Supercenter To Supplant WalMart In RC?

The Rancho Cucamonga City Council last week voted unanimously to employ a Chino Hills-based firm to carry out an environmental impact report relating to the proposed WalMart Supercenter Project on Foothill Boulevard between Milliken and Rochester.
City officials reportedly utilized $348,762 provided to them by the WalMart Corporation to defray the cost of the environmental impact report to be completed by Applied Planning, Inc. of Chino Hills.
The eventual placement of the 185,000 square foot supercenter on the north side of Foothill just east of Mayten Avenue will result in the closure of the existing Walmart located about a mile away on Foothill Boulevard, east of the 15 Freeway.
Despite opposition to the project on the part of some residents and a pattern of environmental lawsuits against proposed WalMart supercenters elsewhere in Southern California and San Bernardino County, the contract with Applied Planning for the report was placed on the city council’s June 6 consent calendar and voted upon collectively with other items of city business. Consent calendar items are normally designated routine and non-controversial.
The project, which is to cover 29 acres, would entail a large-scale retail store including a grocery component. There has been opposition to WalMart supercenters in the past by labor organizations because WalMarts, like many department stores, do not employ unionized retail clerks. Most grocery stores employees are  unionized.
WalMart Supercenters have generated controversy in other ways, in some measure as a result of lawsuits filed against them on environmental grounds by an Upland-based attorney, Cory Briggs. In Ontario, Briggs represented a group, known as the Ontario Mountain Village Association, which materialized to oppose a Supercenter WalMart planned for the northwest corner of Mountain Avenue and Fifth Street. Briggs brought court action against the city regarding that project, raising thirteen separate environmental issues. While the court rejected most of the arguments that the city had not made adequate mitigation of the project’s impacts, it did find merit in Briggs’ contention that the Ontario WalMart Supercenter involved problems with regard to truck circulation and excessive sound that needed to be redressed. The legal action against that project delayed it for more than four years.
Briggs acknowledged he is monitoring the proposed WalMart Supercenter project in Rancho Cucamonga.
While Rancho Cucamonga city officials were enthusiastic about the sales tax revenue generating potential the supercenter represents, opponents of the project point out that the expanded store will not generate a substantially greater amount of sales tax than the existing store at 12549 Foothill Boulevard, since the bulk of the increased square footage will be devoted to the sale of food. Most food items are not taxable under California law.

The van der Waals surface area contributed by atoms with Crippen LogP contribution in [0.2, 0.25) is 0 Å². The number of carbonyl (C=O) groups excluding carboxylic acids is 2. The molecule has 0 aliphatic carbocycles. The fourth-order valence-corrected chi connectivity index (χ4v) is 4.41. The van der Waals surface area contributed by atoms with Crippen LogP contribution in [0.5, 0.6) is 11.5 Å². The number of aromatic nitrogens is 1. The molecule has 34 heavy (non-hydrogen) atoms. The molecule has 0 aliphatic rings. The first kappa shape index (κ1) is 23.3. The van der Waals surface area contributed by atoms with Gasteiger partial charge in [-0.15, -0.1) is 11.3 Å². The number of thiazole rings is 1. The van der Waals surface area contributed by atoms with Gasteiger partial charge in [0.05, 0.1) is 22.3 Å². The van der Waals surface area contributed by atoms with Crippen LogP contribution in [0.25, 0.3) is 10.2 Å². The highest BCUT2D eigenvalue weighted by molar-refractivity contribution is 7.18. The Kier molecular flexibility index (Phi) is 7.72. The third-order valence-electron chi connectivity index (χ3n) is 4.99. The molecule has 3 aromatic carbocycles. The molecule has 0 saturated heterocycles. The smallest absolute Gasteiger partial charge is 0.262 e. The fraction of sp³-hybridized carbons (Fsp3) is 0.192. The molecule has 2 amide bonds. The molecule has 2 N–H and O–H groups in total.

There is also concern that the closure of the existing WalMart will leave a vacuum at the shopping center, leading to blight and the exodus of other retailers there.
Jim Banks, who was formerly a member of the Rancho Cucamonga Advisory Committee and has been credited with having contributed to the framing and maintenance of the urban planning ideals which many believe distinguish Rancho Cucamonga from other San Bernardino County cities, said he believes city officials are taking a misstep by embracing the supercenter.
“Traffic is a huge issue,” said Banks. “Within a very short distance you have Lowes and Home Depot. Further to the east and west you have Victoria Gardens and the Terra Vista shopping centers. Cars are already stacked up there during certain hours and this will only make it worse.”
More than creating gridlock on the streets, Banks said, the city may be shooting itself in the foot financially by greedily biting off more than it can chew.  “A consideration that is equally serious or perhaps even more important is what I call commercial oversaturation,” Banks said. “We already have more retail than is needed and the idea that we can enhance our sales tax base by building more stores is illusory. They will drive out as much as they will bring in. What used to be Mervyns is now a hobby shop. The Kmart now houses a Goodwill outlet. The Longs Drugs at Baseline and Haven is still empty after several years. This supercenter will have a grocery component and that could lead to the closure of two or three grocery stores. By what they are doing they are going to create these mini-ghost towns all around Rancho Cucamonga.”
Banks said the city may end up regretting having put the matter on the consent calendar if a legal challenge against the project is made. “That was sneaky,” he said. “They prevented public input and opinion on many points relating to the project by doing that.”
The city arranged for WalMart to cover the cost of the environmental impact report but not pay Applied Planning directly. By having the city collect the money from WalMart and then having the city retain Applied Planning, officials sought to ensure that the environmental impact report would remain a neutral document that did not favor the project applicant
The WalMart Supercenter will be open to the public 24 hours a day with the major vehicular traffic access from Foothill Boulevard.  The store will receive about 88 truck deliveries each week. There will be a commercial drive approach from Mayten Avenue providing access to six loading docks at the rear of the building.  North of the project site are 19.25 acres of vacant land zoned medium high residential which will ultimately be developed as a multi-family residential project. To the east is a commercial development and to the west across Mayten Avenue are senior apartments.

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